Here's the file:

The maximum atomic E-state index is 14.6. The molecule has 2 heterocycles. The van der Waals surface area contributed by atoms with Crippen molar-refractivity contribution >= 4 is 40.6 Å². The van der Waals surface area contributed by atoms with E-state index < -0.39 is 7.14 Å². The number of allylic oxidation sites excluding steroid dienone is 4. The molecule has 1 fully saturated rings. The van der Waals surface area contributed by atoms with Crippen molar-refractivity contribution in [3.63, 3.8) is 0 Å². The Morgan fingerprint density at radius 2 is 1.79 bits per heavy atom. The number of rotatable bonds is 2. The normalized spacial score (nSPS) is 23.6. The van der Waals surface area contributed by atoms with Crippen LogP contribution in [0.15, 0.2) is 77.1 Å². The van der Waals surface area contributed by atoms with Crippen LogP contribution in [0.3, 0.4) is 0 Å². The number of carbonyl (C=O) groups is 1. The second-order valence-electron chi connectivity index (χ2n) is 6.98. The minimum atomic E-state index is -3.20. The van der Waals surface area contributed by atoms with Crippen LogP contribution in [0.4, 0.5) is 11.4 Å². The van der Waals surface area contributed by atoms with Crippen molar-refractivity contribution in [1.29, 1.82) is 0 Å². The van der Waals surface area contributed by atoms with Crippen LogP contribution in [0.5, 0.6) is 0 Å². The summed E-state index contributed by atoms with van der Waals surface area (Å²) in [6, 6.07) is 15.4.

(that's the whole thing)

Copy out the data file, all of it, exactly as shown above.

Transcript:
The maximum atomic E-state index is 14.6. The molecule has 2 heterocycles. The van der Waals surface area contributed by atoms with Crippen molar-refractivity contribution >= 4 is 40.6 Å². The van der Waals surface area contributed by atoms with E-state index < -0.39 is 7.14 Å². The number of allylic oxidation sites excluding steroid dienone is 4. The molecule has 1 fully saturated rings. The van der Waals surface area contributed by atoms with Crippen molar-refractivity contribution in [3.63, 3.8) is 0 Å². The Morgan fingerprint density at radius 2 is 1.79 bits per heavy atom. The number of rotatable bonds is 2. The normalized spacial score (nSPS) is 23.6. The van der Waals surface area contributed by atoms with Crippen LogP contribution in [0.15, 0.2) is 77.1 Å². The van der Waals surface area contributed by atoms with Crippen LogP contribution in [0.3, 0.4) is 0 Å². The number of carbonyl (C=O) groups is 1. The second-order valence-electron chi connectivity index (χ2n) is 6.98. The minimum atomic E-state index is -3.20. The van der Waals surface area contributed by atoms with Crippen LogP contribution in [0.4, 0.5) is 11.4 Å². The van der Waals surface area contributed by atoms with Crippen molar-refractivity contribution in [1.29, 1.82) is 0 Å². The van der Waals surface area contributed by atoms with Crippen LogP contribution in [0.5, 0.6) is 0 Å². The summed E-state index contributed by atoms with van der Waals surface area (Å²) in [6, 6.07) is 15.4.